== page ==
Source: Vientiane Times
More than 1 million people are estimated to suffer from acute food insecurity, sparking concerns for a food security crisis in Laos, according to a special report jointly written by the Food and Agriculture Organisation and the World Food Programme.
“About 1.04 million people (13.9 percent of the population) were estimated to be moderately acute food insecure and 71,000 people (0.9 percent of the population) to be severely acute food insecure,” stated the report on the 2022 FAO/WFP crop and food security assessment mission to Laos published earlier this month.
Laos has been marked as a “country of concern”, threatened by food insecurity since August 2022.
The acute food insecurity situation in Laos is elevated largely due to the high prices for food, fuel and agricultural inputs, inflationary headwinds for wages and purchasing power, reduced household incomes, and damages to infrastructure caused by natural disasters in 2022, according to the report.
According to the Lao Statistics Bureau, the year-on-year inflation rate is continuing to rise, soaring to 41.3 percent in February, up from 40.3 percent in January.
More funding and resources are needed to support communities in the most critical areas of the country.
According to the report, the highest levels of acute food insecurity were found in the provinces of Attapeu (30 percent) and Luang Namtha (27 percent). This was followed by households headed by a member with no formal education (24 percent) and those reporting large decreases in their income in the month prior to the survey (23 percent).
About 17 percent of households in rural areas were reported to be acutely food insecure compared to 9 percent in urban areas.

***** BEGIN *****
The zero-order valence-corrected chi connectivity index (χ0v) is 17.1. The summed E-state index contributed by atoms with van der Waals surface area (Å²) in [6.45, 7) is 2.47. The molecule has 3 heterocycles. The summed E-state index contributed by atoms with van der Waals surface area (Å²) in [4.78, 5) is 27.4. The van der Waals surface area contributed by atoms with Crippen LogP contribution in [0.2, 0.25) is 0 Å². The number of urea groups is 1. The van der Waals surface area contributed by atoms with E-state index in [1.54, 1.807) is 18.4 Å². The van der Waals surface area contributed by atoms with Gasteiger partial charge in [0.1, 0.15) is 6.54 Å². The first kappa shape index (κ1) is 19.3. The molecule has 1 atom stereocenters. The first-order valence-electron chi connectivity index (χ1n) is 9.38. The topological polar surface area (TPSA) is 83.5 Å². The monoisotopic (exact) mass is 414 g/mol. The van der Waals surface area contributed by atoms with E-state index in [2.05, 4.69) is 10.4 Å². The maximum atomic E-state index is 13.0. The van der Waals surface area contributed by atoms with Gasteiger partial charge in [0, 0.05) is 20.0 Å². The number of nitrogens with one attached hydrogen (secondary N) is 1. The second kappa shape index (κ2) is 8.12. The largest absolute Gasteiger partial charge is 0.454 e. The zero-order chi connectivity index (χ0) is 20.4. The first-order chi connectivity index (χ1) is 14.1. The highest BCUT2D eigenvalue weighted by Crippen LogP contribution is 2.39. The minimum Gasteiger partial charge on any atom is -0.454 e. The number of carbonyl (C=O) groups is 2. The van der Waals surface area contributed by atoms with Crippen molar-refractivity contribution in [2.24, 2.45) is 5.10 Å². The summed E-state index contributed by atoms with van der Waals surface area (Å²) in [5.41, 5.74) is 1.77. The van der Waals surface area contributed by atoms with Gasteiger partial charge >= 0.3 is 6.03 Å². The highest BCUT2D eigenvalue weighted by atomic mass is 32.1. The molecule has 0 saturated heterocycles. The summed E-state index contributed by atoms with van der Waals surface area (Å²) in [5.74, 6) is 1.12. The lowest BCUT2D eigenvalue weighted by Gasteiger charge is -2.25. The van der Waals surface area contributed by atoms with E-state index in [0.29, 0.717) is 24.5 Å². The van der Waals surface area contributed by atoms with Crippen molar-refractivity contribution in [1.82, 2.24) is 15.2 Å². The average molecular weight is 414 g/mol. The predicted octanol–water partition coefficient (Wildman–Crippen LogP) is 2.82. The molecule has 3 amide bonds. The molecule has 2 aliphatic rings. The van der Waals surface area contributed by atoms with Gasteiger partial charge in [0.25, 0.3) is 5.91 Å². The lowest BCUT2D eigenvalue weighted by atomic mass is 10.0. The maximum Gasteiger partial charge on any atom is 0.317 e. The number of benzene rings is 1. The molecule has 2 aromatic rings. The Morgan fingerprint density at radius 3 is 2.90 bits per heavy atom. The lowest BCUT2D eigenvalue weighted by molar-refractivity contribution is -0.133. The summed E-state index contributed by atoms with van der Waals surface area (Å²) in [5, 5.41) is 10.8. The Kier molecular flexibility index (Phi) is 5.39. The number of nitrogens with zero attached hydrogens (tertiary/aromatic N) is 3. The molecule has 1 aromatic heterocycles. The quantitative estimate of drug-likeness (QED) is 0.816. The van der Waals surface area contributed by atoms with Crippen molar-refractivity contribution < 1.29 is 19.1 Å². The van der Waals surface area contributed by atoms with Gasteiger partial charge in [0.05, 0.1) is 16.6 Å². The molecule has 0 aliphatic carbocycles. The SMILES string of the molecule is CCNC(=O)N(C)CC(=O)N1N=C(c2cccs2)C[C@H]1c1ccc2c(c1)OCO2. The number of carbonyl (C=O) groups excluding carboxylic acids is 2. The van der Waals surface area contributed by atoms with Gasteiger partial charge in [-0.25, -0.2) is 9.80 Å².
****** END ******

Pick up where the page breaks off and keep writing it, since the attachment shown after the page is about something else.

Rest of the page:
“Prices of most food items, including rice, have been on a steady increase since early 2022 and they were at record levels in November 2022, reflecting the high costs of production and transportation,” the report stated.
“Prices of a wide range of imported and locally produced basic food commodities, including wheat flour, different types of meat, vegetables and cooking oils, have risen throughout 2022 and reached, in many cases, record or near-record levels in November.”
According to the Lao Statistics Bureau, general and food inflation rates in January 2023 rose to 40.3 and 47.1 percent respectively, the highest level since March 2000.
The special report outlines the challenges threatening food security in Laos and identifies the requirements for supporting farmers and food insecure households to overcome their difficulties. It’s crucial to provide urgent support to farmers to secure the main harvest prioritising the most vulnerable smallholder farmers in northern and southern provinces who suffered from severe crop losses in 2022.
Technical and financial assistance is needed to strengthen resilience of the agricultural sector in order to mitigate the impact of extreme weather events while promoting sustainable agriculture intensification.
photo from: flickr